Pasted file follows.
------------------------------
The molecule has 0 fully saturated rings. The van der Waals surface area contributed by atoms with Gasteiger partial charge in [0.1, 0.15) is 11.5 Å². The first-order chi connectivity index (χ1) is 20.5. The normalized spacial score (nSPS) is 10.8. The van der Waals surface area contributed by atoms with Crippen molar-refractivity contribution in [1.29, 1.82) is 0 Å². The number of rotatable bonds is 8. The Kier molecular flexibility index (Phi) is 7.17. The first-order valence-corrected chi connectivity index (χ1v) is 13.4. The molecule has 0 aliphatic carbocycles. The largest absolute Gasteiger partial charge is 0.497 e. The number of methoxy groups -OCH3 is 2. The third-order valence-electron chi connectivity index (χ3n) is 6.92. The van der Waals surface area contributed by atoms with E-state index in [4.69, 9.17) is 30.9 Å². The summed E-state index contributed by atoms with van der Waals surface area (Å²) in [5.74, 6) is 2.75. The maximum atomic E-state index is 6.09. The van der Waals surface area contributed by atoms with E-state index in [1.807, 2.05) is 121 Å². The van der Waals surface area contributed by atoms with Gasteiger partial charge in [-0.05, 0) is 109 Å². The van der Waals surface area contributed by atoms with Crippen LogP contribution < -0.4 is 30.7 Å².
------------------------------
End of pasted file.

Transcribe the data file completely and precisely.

The molecule has 0 fully saturated rings. The van der Waals surface area contributed by atoms with Gasteiger partial charge in [0.1, 0.15) is 11.5 Å². The first-order chi connectivity index (χ1) is 20.5. The normalized spacial score (nSPS) is 10.8. The van der Waals surface area contributed by atoms with Crippen molar-refractivity contribution in [1.29, 1.82) is 0 Å². The number of rotatable bonds is 8. The Kier molecular flexibility index (Phi) is 7.17. The first-order valence-corrected chi connectivity index (χ1v) is 13.4. The molecule has 0 aliphatic carbocycles. The largest absolute Gasteiger partial charge is 0.497 e. The number of methoxy groups -OCH3 is 2. The third-order valence-electron chi connectivity index (χ3n) is 6.92. The van der Waals surface area contributed by atoms with E-state index in [4.69, 9.17) is 30.9 Å². The summed E-state index contributed by atoms with van der Waals surface area (Å²) in [5.74, 6) is 2.75. The maximum atomic E-state index is 6.09. The van der Waals surface area contributed by atoms with E-state index in [1.807, 2.05) is 121 Å². The van der Waals surface area contributed by atoms with Gasteiger partial charge in [-0.05, 0) is 109 Å². The van der Waals surface area contributed by atoms with Crippen LogP contribution < -0.4 is 30.7 Å².